One reason I love TrueNAS so much if ZFS. It is so easy to use, makes so much sense, and it’s extremely powerful. Unfortunately, OMV does not support ZFS out of the box, and last time I installed the ZFS plugin (in OMV 4), it bricked the entire NAS and I lost a lot of data. Not trying my luck today, I skipped ZFS entirely and went for BTRFS. And yes, I know the history of it, that it was buggy and not reliable, but recently it started to pick up some positive traction, so I figured I’d give it a shot. After fs formatting was done, I set up a network share, enabled SAMBA and connected to the NAS. Everything worked first try, which was neat, the config was a lot simpler that on TrueNAS, but also offers a lot less to configure. But still, for something this cheap, easy to install, I cannot really complain.



This data might be a bit misleading, since the RAID is still “syncing”, and thus a degraded performance is expected. What was not expected was that, besides RAID still syncing, I was able to saturage 1Gpbs connection, the speed stayed pinned at full gigabit, and CPU usage was only around 40-50%. I tried transferring a 4GB movie Linux ISO, 18GB zipped game, and various benchmarks.

SMB, files

The first transfer did some weird stuff, as you can see on the image below. For some reason, it went full speed, dipped to around 20Mbps, then went up again, dipped, rinse and repeat. I have no idea why that happend, and haven’t observed such behaviour later on. However I’d still figured out it’s worth mentioning.

samba movie

This is a transfer of 18GB zipped game. This is what I was talking about, while resilvering the RAID, it didn’t reached full speed. But still, for a 100$ device, even if this would be the top speed, I wouldn’t complain, since nobody does any heavy work off the NAS.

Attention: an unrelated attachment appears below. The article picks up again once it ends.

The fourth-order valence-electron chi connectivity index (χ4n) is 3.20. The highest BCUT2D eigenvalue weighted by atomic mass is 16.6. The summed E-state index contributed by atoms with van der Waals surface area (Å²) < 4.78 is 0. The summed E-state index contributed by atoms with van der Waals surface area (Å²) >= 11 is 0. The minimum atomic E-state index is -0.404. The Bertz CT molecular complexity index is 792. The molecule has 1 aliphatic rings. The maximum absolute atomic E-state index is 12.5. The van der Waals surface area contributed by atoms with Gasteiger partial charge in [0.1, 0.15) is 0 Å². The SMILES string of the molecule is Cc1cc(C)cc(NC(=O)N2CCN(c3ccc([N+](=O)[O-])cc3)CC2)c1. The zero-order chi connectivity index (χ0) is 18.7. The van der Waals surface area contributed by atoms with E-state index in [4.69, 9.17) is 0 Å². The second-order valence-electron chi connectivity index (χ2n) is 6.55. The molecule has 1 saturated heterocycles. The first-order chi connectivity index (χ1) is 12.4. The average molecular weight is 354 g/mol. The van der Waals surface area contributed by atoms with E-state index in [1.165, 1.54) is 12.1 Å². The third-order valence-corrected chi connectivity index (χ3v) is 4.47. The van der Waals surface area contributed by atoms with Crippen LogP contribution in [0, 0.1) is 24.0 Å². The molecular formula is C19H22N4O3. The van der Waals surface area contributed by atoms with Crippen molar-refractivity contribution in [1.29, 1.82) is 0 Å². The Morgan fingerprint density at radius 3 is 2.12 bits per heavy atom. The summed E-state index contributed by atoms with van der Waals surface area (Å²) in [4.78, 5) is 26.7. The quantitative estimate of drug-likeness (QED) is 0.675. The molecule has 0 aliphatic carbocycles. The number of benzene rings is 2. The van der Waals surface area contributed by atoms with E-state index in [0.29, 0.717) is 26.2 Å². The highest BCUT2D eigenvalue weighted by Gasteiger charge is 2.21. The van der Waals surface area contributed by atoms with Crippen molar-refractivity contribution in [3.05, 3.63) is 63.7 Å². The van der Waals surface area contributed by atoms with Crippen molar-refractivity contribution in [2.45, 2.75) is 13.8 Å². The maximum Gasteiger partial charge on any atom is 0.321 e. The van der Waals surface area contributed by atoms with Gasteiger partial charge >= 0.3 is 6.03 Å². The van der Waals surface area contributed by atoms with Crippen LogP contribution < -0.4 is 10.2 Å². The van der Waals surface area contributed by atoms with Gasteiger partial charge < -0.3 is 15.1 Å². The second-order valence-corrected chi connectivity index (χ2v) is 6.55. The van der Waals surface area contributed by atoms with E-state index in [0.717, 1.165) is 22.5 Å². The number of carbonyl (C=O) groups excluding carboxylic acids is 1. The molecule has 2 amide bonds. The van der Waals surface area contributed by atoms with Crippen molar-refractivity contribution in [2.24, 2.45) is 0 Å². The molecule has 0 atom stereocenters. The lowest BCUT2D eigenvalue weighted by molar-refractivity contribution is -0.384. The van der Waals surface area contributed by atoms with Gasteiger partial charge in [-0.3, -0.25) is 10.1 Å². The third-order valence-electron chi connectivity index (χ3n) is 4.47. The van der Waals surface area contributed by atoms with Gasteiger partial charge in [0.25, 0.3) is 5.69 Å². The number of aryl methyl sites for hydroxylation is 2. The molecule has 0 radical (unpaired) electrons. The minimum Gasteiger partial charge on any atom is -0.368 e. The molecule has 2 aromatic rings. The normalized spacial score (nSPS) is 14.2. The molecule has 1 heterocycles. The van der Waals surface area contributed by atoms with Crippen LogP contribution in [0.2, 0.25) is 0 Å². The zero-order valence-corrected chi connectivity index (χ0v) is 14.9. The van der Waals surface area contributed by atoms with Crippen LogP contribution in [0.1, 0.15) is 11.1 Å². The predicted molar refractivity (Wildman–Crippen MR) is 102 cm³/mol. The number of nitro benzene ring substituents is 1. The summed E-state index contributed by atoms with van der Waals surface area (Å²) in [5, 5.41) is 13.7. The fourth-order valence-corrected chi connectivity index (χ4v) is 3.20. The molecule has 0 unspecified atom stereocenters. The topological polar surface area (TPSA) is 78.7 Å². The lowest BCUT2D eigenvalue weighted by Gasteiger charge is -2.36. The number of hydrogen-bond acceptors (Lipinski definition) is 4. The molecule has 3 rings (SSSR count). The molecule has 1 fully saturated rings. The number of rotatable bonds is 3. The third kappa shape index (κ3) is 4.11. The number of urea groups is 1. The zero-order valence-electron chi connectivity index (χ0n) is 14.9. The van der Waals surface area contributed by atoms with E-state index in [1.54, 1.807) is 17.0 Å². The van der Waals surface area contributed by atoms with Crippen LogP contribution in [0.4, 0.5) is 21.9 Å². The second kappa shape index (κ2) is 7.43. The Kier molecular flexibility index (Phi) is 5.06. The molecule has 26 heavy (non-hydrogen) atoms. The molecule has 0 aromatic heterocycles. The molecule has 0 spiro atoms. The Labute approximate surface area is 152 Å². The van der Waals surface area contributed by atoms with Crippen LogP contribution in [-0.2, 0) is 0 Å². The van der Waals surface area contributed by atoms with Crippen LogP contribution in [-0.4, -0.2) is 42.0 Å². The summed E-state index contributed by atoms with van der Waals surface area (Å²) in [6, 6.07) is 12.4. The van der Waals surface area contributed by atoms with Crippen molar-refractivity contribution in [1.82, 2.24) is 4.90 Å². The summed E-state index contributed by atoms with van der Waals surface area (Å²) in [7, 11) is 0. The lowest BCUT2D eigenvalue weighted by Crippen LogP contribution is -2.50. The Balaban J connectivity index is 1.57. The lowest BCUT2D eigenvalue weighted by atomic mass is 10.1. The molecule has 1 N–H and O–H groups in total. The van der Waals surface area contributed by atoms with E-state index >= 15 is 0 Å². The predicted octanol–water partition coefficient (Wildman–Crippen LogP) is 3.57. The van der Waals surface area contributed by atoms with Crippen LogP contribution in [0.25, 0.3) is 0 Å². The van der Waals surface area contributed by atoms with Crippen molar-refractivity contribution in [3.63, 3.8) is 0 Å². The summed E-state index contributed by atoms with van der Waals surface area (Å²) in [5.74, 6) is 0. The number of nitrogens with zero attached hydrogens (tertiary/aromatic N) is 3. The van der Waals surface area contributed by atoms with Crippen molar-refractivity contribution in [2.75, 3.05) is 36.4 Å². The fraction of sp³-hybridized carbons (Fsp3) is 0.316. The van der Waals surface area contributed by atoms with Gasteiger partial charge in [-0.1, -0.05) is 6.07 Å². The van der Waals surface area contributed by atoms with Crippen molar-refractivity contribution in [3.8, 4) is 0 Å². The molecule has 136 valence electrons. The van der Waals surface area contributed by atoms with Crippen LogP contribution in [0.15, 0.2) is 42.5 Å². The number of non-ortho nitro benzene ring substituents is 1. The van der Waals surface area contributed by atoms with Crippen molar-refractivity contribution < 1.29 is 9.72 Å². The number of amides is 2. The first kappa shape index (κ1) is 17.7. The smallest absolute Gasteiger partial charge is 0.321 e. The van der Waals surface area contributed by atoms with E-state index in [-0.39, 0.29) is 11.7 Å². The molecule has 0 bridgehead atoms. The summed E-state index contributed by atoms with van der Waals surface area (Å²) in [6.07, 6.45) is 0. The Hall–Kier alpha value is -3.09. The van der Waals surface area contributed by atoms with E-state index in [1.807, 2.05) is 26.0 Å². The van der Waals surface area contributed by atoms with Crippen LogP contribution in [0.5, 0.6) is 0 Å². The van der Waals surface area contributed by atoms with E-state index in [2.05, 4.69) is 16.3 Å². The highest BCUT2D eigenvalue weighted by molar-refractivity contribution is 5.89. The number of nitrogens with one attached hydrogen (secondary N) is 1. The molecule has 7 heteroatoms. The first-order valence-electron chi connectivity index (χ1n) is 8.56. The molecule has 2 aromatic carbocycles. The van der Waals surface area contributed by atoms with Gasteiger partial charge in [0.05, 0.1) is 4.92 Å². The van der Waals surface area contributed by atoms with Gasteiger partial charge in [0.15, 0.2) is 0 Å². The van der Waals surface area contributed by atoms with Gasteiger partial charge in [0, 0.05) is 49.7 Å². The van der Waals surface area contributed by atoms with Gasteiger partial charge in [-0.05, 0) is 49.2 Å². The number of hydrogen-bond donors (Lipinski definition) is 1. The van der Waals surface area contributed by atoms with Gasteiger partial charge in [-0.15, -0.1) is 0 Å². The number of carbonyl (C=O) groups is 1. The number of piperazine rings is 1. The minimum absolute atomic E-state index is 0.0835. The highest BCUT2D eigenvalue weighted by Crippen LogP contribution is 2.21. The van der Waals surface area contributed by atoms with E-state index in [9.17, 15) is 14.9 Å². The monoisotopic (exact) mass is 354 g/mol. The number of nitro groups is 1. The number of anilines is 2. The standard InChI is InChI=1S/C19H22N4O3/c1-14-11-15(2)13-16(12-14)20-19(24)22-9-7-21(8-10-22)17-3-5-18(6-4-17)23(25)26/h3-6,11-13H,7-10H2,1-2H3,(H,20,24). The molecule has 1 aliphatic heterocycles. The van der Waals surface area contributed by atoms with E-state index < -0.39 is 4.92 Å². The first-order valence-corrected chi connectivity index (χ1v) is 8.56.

samba game


Again, results are a bit skewed, but still very decent. It is what’s to be expected from a gigabit connection and two almost dead hard drives.



Apparently pretty popular in enterprise. Tried it, got results that are better than what’s on Hardkernel’s webssite, so happy.

helios lan test


Benchmark running directly on device shows around 105MiB/s, which is pretty decent, but a bit slower than expected. This was a benchmark of the full RAID mount. With new drives, I expect it to be around 200MiB/s, but given that my drives are basically walking corpses, it’s decent.



Here are some screenshots from OMV 5. It looks very nice, polished and much better than v4 I remember. I really like the dashboard, and CPU temp plugin. As you can see, temps are under control, despite the heatsink’s fins are basically useless. Hopefully, the engineers will flip the heatsink around, and I expect it might lower the temps by solid 3-5°C at least. 4GB of memory is so far enough, and I understand how this might be a big issue with ZFS, since it is extremely RAM hungry.

OMV crontab
OMV Raid Management
OMV Filesystem


For 73$, it’s absolutely a beautiful piece of hardware. Except Petitboot, everything “just works(tm)”, everything was smooth and there are minor annoyances and stuff that might be worrysome.. I mean they are minor, but they definately exists. I would strongly recommend it, if you are in need of a network attached backup device, low-use storage or even for small businesses to share their documents, invoices and some light document work. Of course, it requires some configuration, manual digging and knowledge of Linux, but if you prefer having complete control over your hardware for giving up some of that ease of use, it’s totally worth it.
At the end, I cannot forget the usual “RAID is not a backup” and “don’t forget you’re running your entire OS from an SD card”, so have a proper 3-2-1 (or at least 2-2-1) backup scheme, and choose a high quality SD card.